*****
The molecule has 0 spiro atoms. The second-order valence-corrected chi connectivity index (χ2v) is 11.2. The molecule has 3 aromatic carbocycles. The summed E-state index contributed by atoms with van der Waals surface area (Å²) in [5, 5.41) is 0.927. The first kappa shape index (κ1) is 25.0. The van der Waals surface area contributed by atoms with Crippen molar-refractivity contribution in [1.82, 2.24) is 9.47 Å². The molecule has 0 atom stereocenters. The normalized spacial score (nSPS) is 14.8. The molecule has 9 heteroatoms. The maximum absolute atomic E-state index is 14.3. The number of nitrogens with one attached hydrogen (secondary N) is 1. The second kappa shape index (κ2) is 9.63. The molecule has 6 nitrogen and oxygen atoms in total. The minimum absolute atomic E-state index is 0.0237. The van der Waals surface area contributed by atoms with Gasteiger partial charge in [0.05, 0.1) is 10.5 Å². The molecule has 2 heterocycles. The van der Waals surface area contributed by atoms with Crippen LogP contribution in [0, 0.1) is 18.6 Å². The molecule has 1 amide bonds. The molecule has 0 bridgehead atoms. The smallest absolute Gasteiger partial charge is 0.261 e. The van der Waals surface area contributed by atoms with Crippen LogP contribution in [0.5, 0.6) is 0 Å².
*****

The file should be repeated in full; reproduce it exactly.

The molecule has 0 spiro atoms. The second-order valence-corrected chi connectivity index (χ2v) is 11.2. The molecule has 3 aromatic carbocycles. The summed E-state index contributed by atoms with van der Waals surface area (Å²) in [5, 5.41) is 0.927. The first kappa shape index (κ1) is 25.0. The van der Waals surface area contributed by atoms with Crippen molar-refractivity contribution in [1.82, 2.24) is 9.47 Å². The molecule has 0 atom stereocenters. The normalized spacial score (nSPS) is 14.8. The molecule has 9 heteroatoms. The maximum absolute atomic E-state index is 14.3. The number of nitrogens with one attached hydrogen (secondary N) is 1. The second kappa shape index (κ2) is 9.63. The molecule has 6 nitrogen and oxygen atoms in total. The minimum absolute atomic E-state index is 0.0237. The van der Waals surface area contributed by atoms with Gasteiger partial charge in [0.05, 0.1) is 10.5 Å². The molecule has 2 heterocycles. The van der Waals surface area contributed by atoms with Crippen LogP contribution in [0, 0.1) is 18.6 Å². The molecule has 1 amide bonds. The molecule has 0 bridgehead atoms. The smallest absolute Gasteiger partial charge is 0.261 e. The van der Waals surface area contributed by atoms with Crippen LogP contribution in [0.5, 0.6) is 0 Å².